Code-switching, the ability to alternate effortlessly between two or more discrete sign systems, is a faculty practiced and perfected by all diasporic subjects, whose itinerant biographies commonly extend across national borders and between disparate linguistic and cultural contexts. To code-switch is to be multiple and relational, to embody and inhabit difference, to resist claiming origins and refuse the imposition of categories. As a methodology, code-switching is integral to Lubna Chowdhary's artistic practice which has long sought to stake out a conciliatory middle or common ground between various binaries: art and craft, East and West, ornamental excess and minimal restraint, industrial and handmade, architecture and body, and object and image.
Chowdhary's monumental Metropolis (1991-2017) consists of a mesmerising display of more than a thousand small, handcrafted and lushly glazed clay sculptures that together scramble and synthesise her myriad sources, inspirations and references, which range from anthropological artefacts and mass-produced commodities to architecture, both modern and pre-modern, and both industrially and manually produced design objects like furniture and toys. These unruly hybrids triumphantly resist all attempts at taxonomy and categorisation. Gathered together in a sprawling cacophonous display that further confounds our ability to establish the origin and context of any individual unit, they are near impossible to place except, that is, in relation to each other, in their shared alterity. A quiet riot of multiplicity and difference and the inevitable everyday encounter with it, the work, as its title asserts, encapsulates the logic, pulse and thrill of city life.
Marking a notable shift from three to two dimensions, Chowdhary's Certain Times (2019) consists of small groupings of variously shaped tiles—both industrially produced and commercially available and custom-designed and cut by waterjet—on wall-mounted shelves. Regardless of how they are fabricated, Chowdhary hand glazes each tile, its horizontality allowing for more precise designs and saturated colours than a clay object does. Following the architectural subtext of her three-dimensional works, these short linear arrangements of simple and complex geometries and patterns can be read as fragmented skylines or flattened cityscapes. But they can also be interpreted as linguistic or semiotic compositions, as coded phrases or sentences, each individual tile a lexical unit in an unfamiliar language. This suggestion of the syntactical or semiotic is condensed within a single frame in Chowdhary's most recent ceramic works, such as the aptly titled Sign series (2020), which endeavours to develop a novel vocabulary of abstraction, one that sheds some of the referential weight of her past work without forgoing either ornament or colour.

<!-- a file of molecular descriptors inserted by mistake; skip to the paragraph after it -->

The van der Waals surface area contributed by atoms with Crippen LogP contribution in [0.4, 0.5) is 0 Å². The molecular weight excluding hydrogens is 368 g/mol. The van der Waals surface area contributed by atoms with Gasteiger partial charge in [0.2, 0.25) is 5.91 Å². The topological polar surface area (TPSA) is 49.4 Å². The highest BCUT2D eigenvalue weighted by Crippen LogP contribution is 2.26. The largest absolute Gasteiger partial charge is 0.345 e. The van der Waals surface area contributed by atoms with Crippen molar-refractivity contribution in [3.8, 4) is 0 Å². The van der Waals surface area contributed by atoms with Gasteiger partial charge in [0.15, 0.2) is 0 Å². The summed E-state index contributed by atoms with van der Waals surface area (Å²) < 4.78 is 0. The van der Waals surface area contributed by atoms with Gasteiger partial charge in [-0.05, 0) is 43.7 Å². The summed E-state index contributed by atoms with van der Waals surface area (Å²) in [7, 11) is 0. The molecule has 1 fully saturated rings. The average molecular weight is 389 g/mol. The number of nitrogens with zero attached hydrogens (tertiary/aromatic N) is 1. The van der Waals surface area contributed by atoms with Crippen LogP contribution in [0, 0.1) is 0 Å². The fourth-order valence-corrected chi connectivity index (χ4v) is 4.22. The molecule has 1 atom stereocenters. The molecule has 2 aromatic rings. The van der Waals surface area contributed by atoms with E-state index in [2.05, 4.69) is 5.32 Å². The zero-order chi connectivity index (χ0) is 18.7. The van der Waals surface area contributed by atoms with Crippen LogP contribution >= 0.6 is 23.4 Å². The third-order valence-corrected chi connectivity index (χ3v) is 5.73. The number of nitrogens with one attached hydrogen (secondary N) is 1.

Begun during a residency in Stockholm, Sweden, during the early months of the pandemic, the other works in "Code Shift" index a pivot in Chowdhary's practice away from ceramics, the medium she was trained in and is best known for. They also reject horror vacui as both production and display logic, abandoning the space-filling sprawl of a work like Metropolis. The resulting works feel more meditative, centering and centered. Almost ritualistic in their seriality they seem a particularly apt response to the interminable sameness of life under lockdown. Regardless of the specific medium used, they are all marked by a flat, frontal focus, their forms, lines, vectors and patterns hemmed in by a rectangular frame. And like much of her previous work, they intentionally blur the line between industrial and manual modes of production.